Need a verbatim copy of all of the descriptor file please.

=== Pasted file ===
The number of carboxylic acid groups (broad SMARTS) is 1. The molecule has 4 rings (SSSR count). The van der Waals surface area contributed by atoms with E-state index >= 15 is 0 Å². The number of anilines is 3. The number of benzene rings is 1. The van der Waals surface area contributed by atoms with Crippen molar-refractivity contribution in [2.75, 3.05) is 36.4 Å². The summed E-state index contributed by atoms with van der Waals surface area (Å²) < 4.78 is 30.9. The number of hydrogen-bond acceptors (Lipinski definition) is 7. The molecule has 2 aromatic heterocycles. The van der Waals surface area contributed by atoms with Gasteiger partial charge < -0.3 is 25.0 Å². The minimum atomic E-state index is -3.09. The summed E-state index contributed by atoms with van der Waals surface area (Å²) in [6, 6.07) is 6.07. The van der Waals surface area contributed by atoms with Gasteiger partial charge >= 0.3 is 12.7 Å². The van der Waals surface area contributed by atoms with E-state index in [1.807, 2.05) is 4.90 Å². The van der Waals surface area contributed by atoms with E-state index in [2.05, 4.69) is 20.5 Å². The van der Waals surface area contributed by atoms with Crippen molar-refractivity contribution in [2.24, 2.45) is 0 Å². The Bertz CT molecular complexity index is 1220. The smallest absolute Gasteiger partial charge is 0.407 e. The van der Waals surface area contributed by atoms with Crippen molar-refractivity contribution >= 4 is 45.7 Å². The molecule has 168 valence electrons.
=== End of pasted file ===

The number of carboxylic acid groups (broad SMARTS) is 1. The molecule has 4 rings (SSSR count). The van der Waals surface area contributed by atoms with E-state index >= 15 is 0 Å². The number of anilines is 3. The number of benzene rings is 1. The van der Waals surface area contributed by atoms with Crippen molar-refractivity contribution in [2.75, 3.05) is 36.4 Å². The summed E-state index contributed by atoms with van der Waals surface area (Å²) < 4.78 is 30.9. The number of hydrogen-bond acceptors (Lipinski definition) is 7. The molecule has 2 aromatic heterocycles. The van der Waals surface area contributed by atoms with Gasteiger partial charge < -0.3 is 25.0 Å². The minimum atomic E-state index is -3.09. The summed E-state index contributed by atoms with van der Waals surface area (Å²) in [6, 6.07) is 6.07. The van der Waals surface area contributed by atoms with Gasteiger partial charge >= 0.3 is 12.7 Å². The van der Waals surface area contributed by atoms with E-state index in [1.807, 2.05) is 4.90 Å². The van der Waals surface area contributed by atoms with E-state index in [2.05, 4.69) is 20.5 Å². The van der Waals surface area contributed by atoms with Crippen molar-refractivity contribution in [2.24, 2.45) is 0 Å². The Bertz CT molecular complexity index is 1220. The smallest absolute Gasteiger partial charge is 0.407 e. The van der Waals surface area contributed by atoms with Crippen molar-refractivity contribution >= 4 is 45.7 Å². The molecule has 168 valence electrons.